I attended a wedding recently where I was able to spend time with both the bride’s and the groom’s family in the days of preparation leading up to the start of their marriage. Seeing the very different ways in which the two families managed the conflicts which arose (unavoidable when planning an event for 200+ people) reminded me of the challenges many couples face when they attempt to solve a problem with often opposing strategies. Throughout the wedding preparations, both families had a mutual goal of supporting the engaged couple and welcoming their extended family and friends in order to celebrate the beginning of the new marriage. However, the tasks prioritized and the steps taken towards achieving that goal varied greatly between the two families. Similarly, it’s not uncommon for couples to get married in agreement on their fundamental life goals and values - To treat each other with love and respect, to raise well-adjusted and faithful children, to support each other’s career aspirations- only to discover that they may have vastly different views on how to actually carry out those goals. When conflicts inevitably arise, they may struggle to understand each other’s approach towards resolution of the issue. I notice this pattern more frequently in couples who are within the first few years of their marriage, but it can continue to be a source of frustration in lengthier marriages if not addressed.
One of the ways to promote understanding when this is a problematic pattern within marriages (and as a preventive tool for dating or engaged couples), is to explore the ways in which each spouse’s parents managed conflict and stressful situations during their respective childhood years. I ask clients to reflect on specifics of the dynamics they witnessed between their parents. Did your parents talk through concerns directly with each other? Were concerns dealt with immediately upon arising or delayed until they began to escalate? Did one parent have a more dominant role in resolving problems or was there mutual involvement? Did their discussions result in explosive arguments or tense silence and avoidance of each other? Did they discuss their problems with other family members or friends? Or was there a strong emphasis on privacy during conflicts? For a couple, asking each other these questions can provide insight regarding their current methods of resolving conflict as well as their unspoken expectations of each other during a conflict. Even if a client’s response is that he never saw his parents disagree, this provides an important clue about what he might be expecting (or rather not expecting!) from his spouse. When reflecting on these dynamics, it is important to have an attitude of curiosity about your spouse’s family and not an attitude of judgment. Although there are certainly healthy and unhealthy ways of resolving conflict, couples first need to compassionately understand the influence of each other’s parents before they can begin to determine the appropriateness of this influence.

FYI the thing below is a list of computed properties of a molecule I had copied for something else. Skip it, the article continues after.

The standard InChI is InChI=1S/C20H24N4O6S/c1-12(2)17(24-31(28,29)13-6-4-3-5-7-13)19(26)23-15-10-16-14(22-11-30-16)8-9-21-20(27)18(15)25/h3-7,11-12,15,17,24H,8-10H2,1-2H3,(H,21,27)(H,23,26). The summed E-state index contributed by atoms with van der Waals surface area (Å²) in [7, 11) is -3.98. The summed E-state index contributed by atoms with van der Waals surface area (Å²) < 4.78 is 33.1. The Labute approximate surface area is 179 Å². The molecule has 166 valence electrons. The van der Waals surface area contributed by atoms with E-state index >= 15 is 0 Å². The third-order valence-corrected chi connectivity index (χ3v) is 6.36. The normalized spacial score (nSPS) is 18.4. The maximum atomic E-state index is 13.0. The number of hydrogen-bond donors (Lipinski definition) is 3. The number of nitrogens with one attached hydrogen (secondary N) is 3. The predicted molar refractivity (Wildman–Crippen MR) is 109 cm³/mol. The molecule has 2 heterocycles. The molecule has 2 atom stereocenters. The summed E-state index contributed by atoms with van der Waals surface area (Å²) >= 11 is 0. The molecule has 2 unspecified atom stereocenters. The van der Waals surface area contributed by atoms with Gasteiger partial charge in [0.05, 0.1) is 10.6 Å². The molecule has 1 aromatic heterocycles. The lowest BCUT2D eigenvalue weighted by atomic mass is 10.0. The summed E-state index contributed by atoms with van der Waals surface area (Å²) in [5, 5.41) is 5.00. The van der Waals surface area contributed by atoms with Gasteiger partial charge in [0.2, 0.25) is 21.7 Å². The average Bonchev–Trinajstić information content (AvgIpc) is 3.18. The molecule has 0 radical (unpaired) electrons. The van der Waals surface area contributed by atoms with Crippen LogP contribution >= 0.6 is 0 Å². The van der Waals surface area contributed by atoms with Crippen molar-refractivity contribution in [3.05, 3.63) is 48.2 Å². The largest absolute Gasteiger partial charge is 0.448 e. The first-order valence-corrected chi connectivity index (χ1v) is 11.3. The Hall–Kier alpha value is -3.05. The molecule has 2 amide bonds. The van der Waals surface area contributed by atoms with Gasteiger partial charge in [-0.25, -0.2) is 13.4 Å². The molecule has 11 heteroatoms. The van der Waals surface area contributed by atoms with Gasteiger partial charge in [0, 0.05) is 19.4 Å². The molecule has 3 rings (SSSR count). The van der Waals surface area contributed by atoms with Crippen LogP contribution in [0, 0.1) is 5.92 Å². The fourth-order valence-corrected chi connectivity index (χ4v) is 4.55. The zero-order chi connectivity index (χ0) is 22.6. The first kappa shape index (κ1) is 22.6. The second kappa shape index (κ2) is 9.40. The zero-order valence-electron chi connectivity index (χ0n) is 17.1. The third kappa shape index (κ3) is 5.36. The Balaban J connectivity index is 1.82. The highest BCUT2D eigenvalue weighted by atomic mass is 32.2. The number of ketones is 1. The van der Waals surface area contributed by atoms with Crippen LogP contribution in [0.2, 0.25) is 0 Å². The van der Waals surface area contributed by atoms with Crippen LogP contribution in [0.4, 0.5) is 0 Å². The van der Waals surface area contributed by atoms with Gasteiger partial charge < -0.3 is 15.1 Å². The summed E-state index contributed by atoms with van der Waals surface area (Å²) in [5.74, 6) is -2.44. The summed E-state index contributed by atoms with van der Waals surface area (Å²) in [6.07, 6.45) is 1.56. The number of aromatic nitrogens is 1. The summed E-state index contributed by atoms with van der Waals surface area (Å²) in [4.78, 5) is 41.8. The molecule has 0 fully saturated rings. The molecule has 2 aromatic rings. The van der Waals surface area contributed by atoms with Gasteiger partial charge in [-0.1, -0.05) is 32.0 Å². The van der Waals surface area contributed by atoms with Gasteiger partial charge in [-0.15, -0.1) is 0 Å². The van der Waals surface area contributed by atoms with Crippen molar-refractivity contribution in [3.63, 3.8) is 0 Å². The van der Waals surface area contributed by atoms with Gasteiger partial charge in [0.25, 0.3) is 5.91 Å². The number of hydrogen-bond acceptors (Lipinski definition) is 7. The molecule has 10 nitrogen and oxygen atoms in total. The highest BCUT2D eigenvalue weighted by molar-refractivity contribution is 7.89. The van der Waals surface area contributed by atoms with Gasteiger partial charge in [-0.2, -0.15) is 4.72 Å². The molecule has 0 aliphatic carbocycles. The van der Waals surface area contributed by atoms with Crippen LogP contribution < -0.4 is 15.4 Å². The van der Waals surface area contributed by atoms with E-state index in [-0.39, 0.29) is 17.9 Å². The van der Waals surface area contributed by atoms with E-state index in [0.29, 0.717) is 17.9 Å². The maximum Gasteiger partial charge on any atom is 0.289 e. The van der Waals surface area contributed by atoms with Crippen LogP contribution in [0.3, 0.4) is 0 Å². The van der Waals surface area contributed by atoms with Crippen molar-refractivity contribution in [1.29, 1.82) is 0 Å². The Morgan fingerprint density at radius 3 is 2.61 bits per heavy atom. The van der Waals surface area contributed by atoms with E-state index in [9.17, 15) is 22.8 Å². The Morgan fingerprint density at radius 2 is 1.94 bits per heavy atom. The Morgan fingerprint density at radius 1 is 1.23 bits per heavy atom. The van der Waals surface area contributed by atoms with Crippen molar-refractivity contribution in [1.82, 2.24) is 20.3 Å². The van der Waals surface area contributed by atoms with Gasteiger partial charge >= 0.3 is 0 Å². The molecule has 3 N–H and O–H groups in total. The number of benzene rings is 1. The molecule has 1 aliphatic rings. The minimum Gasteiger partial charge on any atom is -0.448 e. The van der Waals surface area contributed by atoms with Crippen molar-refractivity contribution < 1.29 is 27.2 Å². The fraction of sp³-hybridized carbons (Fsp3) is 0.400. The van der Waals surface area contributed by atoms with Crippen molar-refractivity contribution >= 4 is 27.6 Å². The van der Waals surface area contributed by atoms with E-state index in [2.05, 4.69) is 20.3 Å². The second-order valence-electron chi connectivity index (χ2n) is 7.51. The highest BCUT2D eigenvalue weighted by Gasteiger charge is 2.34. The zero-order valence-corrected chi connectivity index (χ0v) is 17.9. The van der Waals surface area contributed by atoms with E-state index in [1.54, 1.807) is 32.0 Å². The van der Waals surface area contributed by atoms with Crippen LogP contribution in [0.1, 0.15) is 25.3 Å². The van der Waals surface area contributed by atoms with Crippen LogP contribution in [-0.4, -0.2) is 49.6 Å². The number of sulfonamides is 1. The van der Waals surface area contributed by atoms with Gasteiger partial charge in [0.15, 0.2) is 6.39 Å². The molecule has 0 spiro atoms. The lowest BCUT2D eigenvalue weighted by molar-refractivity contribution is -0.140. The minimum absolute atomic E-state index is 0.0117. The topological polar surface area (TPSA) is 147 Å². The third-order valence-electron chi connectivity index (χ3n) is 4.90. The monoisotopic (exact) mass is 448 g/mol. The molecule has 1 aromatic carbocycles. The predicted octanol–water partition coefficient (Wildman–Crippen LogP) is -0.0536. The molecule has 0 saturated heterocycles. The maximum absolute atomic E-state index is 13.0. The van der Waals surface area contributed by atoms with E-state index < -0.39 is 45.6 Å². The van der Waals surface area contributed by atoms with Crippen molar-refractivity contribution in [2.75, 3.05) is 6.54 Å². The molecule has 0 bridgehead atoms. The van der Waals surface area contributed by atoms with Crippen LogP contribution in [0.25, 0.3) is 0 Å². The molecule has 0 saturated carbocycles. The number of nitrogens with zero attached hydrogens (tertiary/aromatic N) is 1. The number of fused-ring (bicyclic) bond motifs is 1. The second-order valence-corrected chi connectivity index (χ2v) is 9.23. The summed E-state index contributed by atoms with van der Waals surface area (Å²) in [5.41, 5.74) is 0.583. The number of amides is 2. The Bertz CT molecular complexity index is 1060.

In his book, Things I Wish I’d Known Before We Got Married, Gary Chapman devotes a chapter to the strong influence of parents entitled “That the saying: “Like mother, like daughter” and “Like father, Like son” is not a myth.” He explores genetic and learning factors which contribute to the likelihood of resembling our parents in multiple ways. He also offers hope to those who witnessed abusive or unhealthy dynamics between their parents and do not want to repeat those patterns in their own marriages, stating, “They are, in fact, most likely to adopt those behaviors - unless conscious attention is given and positive steps taken to keep the adult from drifting into the patterns they observed in childhood” (Chapman, 38). Finding healing from the impact of witnessing unhealthy relationship conflicts is possible once you are ready to begin the work involved. For couples, reflecting on and understanding each other’s parents’ approach to conflict can be a first step towards developing their own complementary style of managing conflict.
Peace, Mary Rhea MA, LPC, NCC